January 27, 2006

Oh, why not.

Nick Coleman keeps writing 'em, so I may as well fisk 'em.

The worst news in Minnesota Thursday --judging by the top of the front page, where bad news usually goes -- was the imminent arrival of a bait shop at the Mall of America.

For Nick, that constitutes pretty much where he gets all his news which, if you know the Star-Tribune at all, is kinda sad. Besides that, for Nick, everything is bad news. He could read a story about how a truck hauling puppies crashed into an orphanage and that, miraculously, in addition to no injuries, every orphan ended up with a puppy, Nick would still no doubt find some way to heap scorn on the story.

I agree with the Star Tribune editors who decided to "play" the bait shop threat as the top bad news story of the day. This is grim stuff.

What's grim stuff? The column that's now underway? If so, yes, it is grim stuff.

Minnesota used to be the kind of place where you got your bait from freckle-faced kids who tore up their mom's flower garden and sold crawlers for 50 cents a dozen, or by wandering into a back room at a service station to scoop shiners out of a wash tub. I even wrote a story for this newspaper in 1981 about a guy who invented a Minnow machine that would dispense a cup of live minnows for a buck and a half.

Nick Coleman. He gets the story, so YOU don't have to! I don't know which is sadder; that he had to write such a story in his past, or that he remembers it with apparent pride. I had to write my fair share of fluff pieces starting out, and I do my best to forget about them.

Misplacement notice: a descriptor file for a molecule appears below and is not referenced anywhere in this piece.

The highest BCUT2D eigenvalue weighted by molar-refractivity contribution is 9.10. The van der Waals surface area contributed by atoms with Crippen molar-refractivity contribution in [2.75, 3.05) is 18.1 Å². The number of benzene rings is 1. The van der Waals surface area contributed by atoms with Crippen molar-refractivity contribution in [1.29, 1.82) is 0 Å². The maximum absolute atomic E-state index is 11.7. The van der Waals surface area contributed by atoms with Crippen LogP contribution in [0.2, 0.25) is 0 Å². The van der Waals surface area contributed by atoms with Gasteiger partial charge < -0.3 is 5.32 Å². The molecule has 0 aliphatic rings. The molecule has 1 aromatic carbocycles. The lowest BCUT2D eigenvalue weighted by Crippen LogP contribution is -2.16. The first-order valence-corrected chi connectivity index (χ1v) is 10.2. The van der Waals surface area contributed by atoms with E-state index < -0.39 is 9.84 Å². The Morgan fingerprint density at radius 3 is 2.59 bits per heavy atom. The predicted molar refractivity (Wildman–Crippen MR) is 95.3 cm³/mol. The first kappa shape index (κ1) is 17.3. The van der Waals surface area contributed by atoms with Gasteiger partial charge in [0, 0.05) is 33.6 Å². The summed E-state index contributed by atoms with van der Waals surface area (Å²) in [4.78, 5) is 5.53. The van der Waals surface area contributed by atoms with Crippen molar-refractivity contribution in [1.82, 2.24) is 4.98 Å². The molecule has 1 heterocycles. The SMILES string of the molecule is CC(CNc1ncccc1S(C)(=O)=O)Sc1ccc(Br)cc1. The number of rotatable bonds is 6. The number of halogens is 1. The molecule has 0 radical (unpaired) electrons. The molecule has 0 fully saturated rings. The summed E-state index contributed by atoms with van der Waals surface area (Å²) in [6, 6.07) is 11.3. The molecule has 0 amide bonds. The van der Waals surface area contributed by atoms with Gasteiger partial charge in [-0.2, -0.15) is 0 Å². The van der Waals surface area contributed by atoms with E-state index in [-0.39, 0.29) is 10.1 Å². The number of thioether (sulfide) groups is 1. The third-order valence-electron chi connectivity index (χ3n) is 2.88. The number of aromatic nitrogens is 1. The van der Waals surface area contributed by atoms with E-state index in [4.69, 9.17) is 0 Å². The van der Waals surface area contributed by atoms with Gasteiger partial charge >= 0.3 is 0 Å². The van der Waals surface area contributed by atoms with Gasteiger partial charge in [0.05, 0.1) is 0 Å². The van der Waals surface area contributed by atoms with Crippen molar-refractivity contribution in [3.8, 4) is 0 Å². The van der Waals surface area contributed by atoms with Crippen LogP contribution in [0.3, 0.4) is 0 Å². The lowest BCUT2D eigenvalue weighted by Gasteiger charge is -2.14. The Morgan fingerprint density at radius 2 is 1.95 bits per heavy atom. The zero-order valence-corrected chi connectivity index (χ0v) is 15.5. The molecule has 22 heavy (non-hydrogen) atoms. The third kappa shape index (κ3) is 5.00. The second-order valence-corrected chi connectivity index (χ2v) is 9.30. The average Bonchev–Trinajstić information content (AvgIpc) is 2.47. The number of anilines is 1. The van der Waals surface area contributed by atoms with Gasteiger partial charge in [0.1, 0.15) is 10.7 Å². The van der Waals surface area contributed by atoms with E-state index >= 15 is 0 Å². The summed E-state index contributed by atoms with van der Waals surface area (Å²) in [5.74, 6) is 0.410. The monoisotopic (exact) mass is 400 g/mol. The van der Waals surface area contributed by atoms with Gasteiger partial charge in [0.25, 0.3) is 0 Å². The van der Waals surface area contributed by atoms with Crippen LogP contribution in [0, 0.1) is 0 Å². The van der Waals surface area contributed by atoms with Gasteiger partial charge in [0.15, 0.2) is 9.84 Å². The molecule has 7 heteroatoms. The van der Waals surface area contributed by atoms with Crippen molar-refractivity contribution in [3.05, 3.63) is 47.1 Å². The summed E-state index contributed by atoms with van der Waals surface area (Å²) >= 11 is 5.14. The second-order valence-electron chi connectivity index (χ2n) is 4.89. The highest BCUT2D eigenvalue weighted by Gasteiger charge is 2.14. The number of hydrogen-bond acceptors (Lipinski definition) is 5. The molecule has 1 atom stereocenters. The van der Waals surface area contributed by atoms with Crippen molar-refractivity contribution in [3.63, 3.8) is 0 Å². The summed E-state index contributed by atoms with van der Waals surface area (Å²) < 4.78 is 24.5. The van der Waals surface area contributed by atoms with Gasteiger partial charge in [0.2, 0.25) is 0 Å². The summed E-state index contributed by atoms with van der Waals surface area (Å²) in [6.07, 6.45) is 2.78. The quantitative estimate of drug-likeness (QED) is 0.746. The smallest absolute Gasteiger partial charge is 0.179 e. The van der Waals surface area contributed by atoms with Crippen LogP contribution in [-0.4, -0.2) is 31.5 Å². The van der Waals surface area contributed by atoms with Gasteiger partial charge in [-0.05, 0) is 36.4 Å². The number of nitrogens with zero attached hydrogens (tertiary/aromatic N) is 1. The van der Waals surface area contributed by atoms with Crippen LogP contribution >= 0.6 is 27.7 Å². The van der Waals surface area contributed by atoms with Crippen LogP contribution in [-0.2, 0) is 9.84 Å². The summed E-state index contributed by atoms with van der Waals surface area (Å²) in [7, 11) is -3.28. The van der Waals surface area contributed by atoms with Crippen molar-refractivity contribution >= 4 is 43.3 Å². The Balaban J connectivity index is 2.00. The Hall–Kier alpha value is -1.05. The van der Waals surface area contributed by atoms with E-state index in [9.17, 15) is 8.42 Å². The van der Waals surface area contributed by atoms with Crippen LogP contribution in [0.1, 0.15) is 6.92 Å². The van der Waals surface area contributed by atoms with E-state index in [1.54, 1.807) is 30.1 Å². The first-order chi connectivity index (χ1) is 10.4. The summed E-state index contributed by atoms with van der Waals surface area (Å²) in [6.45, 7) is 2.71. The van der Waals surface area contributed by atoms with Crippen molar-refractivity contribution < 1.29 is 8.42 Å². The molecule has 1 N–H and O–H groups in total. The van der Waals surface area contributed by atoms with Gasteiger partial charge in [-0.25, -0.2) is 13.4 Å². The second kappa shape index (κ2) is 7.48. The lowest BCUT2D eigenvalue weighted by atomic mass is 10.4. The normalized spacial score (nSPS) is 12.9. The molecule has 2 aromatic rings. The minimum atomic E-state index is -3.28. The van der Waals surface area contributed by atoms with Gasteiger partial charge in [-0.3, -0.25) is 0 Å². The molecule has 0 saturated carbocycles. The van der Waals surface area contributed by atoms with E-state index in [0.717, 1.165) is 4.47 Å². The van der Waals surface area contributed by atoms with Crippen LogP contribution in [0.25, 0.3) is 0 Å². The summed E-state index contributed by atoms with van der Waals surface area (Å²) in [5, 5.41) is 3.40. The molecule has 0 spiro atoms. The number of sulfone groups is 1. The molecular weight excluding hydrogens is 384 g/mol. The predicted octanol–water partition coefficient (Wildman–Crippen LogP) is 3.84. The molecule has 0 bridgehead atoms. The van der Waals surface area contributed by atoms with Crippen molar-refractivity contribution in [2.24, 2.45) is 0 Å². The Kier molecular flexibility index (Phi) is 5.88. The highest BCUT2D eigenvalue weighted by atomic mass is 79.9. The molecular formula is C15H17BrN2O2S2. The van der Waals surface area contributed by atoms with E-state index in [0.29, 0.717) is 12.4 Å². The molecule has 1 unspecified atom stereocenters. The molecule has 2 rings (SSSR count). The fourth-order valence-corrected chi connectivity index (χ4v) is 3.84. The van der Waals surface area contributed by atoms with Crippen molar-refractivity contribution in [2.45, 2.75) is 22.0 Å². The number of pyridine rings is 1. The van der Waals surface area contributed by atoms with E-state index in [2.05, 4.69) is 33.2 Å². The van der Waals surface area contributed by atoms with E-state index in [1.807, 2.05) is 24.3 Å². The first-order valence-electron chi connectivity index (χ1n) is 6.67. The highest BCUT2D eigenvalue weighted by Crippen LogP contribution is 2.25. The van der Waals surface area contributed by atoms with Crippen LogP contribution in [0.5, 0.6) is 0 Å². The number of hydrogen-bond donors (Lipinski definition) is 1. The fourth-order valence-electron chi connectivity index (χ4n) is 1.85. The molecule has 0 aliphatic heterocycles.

All pretty much gone now. Along with a lot of the fish.

What Nick fails to mention, in Nick's mention-failing way, is that, in many places, fish populations are making a comeback.

Now we have plans for a 300,000-square-foot bait shop at the Mall of America and a limit of six walleyes, except where the limit is four, or two.

Anyone see a connection?

Just you, Nick. Just you.

You've heard of Big Tobacco. Now we have Big Bait, a Missouri-based big box sporting goods outfit called Bass Pro Shops, which may provide the anchor (so to speak) of phase II of the mall. And when I say Big Bait, I am talking a bait shop as large as 200 average homes that is part of a chain that grosses $1.6 billion a year.

They make money. They're EEEEEEEEEEIVLEEEEEE! By the way, there are major differences between a fishing pro shop and a bait shop. Ten points to those of you who can name five.

That is a lot of fatheads. And I don't just mean a variety of minnows.

If anyone can speak with authority about fatheads, it would be Nick Coleman.

A super-sized outdoors store is nothing new, of course. It's been almost eight years since Nebraska-based Cabela's moved into Minnesota with a 150,000-square-foot store in Owatonna.

Which, of course, begs the question: what the hell is he moaning about this one for? If Cabela's has been in Minnesota for eight years, and has been by all appearances a great success, what is this fathead complaining about?

Cabela has stores in East Grand Forks and Rogers, now, too. I visited the Owatonna store when it opened and found it very interesting, like visiting a religious shrine from a religion that was not mine.